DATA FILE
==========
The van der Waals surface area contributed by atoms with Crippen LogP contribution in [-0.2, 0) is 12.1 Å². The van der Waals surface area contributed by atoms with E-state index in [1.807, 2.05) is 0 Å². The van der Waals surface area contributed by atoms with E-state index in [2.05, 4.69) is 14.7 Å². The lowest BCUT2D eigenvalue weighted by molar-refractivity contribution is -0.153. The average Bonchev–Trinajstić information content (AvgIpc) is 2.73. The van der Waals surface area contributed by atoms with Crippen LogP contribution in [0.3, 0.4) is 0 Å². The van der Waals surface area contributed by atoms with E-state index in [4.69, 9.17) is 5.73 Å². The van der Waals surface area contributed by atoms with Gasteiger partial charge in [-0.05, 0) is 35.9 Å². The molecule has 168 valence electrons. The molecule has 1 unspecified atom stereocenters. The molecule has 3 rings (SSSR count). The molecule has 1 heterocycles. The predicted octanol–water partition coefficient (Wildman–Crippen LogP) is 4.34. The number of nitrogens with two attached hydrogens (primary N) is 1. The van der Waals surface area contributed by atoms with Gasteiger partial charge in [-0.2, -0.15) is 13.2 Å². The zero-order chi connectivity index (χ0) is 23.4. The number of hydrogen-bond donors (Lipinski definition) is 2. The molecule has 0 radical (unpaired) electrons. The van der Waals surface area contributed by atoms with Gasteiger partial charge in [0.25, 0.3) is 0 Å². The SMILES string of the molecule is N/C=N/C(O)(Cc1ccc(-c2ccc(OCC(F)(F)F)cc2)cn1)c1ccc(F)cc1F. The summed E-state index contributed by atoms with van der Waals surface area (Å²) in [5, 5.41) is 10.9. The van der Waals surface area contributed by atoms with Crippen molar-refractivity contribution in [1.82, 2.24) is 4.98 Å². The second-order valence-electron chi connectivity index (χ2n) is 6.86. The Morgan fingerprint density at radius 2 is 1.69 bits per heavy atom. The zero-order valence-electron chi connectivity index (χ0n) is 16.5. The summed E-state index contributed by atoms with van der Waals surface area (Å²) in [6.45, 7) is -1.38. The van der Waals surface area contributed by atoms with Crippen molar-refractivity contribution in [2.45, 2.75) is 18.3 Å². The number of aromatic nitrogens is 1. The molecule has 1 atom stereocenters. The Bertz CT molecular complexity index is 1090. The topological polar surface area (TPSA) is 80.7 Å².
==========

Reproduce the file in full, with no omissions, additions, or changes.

The van der Waals surface area contributed by atoms with Crippen LogP contribution in [-0.2, 0) is 12.1 Å². The van der Waals surface area contributed by atoms with E-state index in [1.807, 2.05) is 0 Å². The van der Waals surface area contributed by atoms with E-state index in [2.05, 4.69) is 14.7 Å². The lowest BCUT2D eigenvalue weighted by molar-refractivity contribution is -0.153. The average Bonchev–Trinajstić information content (AvgIpc) is 2.73. The van der Waals surface area contributed by atoms with Crippen LogP contribution in [0.3, 0.4) is 0 Å². The van der Waals surface area contributed by atoms with E-state index in [4.69, 9.17) is 5.73 Å². The van der Waals surface area contributed by atoms with Gasteiger partial charge in [-0.05, 0) is 35.9 Å². The molecule has 168 valence electrons. The molecule has 1 unspecified atom stereocenters. The molecule has 3 rings (SSSR count). The molecule has 1 heterocycles. The predicted octanol–water partition coefficient (Wildman–Crippen LogP) is 4.34. The number of nitrogens with two attached hydrogens (primary N) is 1. The van der Waals surface area contributed by atoms with Gasteiger partial charge in [-0.2, -0.15) is 13.2 Å². The zero-order chi connectivity index (χ0) is 23.4. The number of hydrogen-bond donors (Lipinski definition) is 2. The molecule has 0 radical (unpaired) electrons. The van der Waals surface area contributed by atoms with Gasteiger partial charge in [0.25, 0.3) is 0 Å². The SMILES string of the molecule is N/C=N/C(O)(Cc1ccc(-c2ccc(OCC(F)(F)F)cc2)cn1)c1ccc(F)cc1F. The summed E-state index contributed by atoms with van der Waals surface area (Å²) in [5, 5.41) is 10.9. The van der Waals surface area contributed by atoms with Crippen molar-refractivity contribution in [1.82, 2.24) is 4.98 Å². The second-order valence-electron chi connectivity index (χ2n) is 6.86. The Morgan fingerprint density at radius 2 is 1.69 bits per heavy atom. The zero-order valence-electron chi connectivity index (χ0n) is 16.5. The summed E-state index contributed by atoms with van der Waals surface area (Å²) in [6.45, 7) is -1.38. The van der Waals surface area contributed by atoms with Crippen molar-refractivity contribution in [2.45, 2.75) is 18.3 Å². The number of aromatic nitrogens is 1. The molecule has 1 atom stereocenters. The Bertz CT molecular complexity index is 1090. The topological polar surface area (TPSA) is 80.7 Å².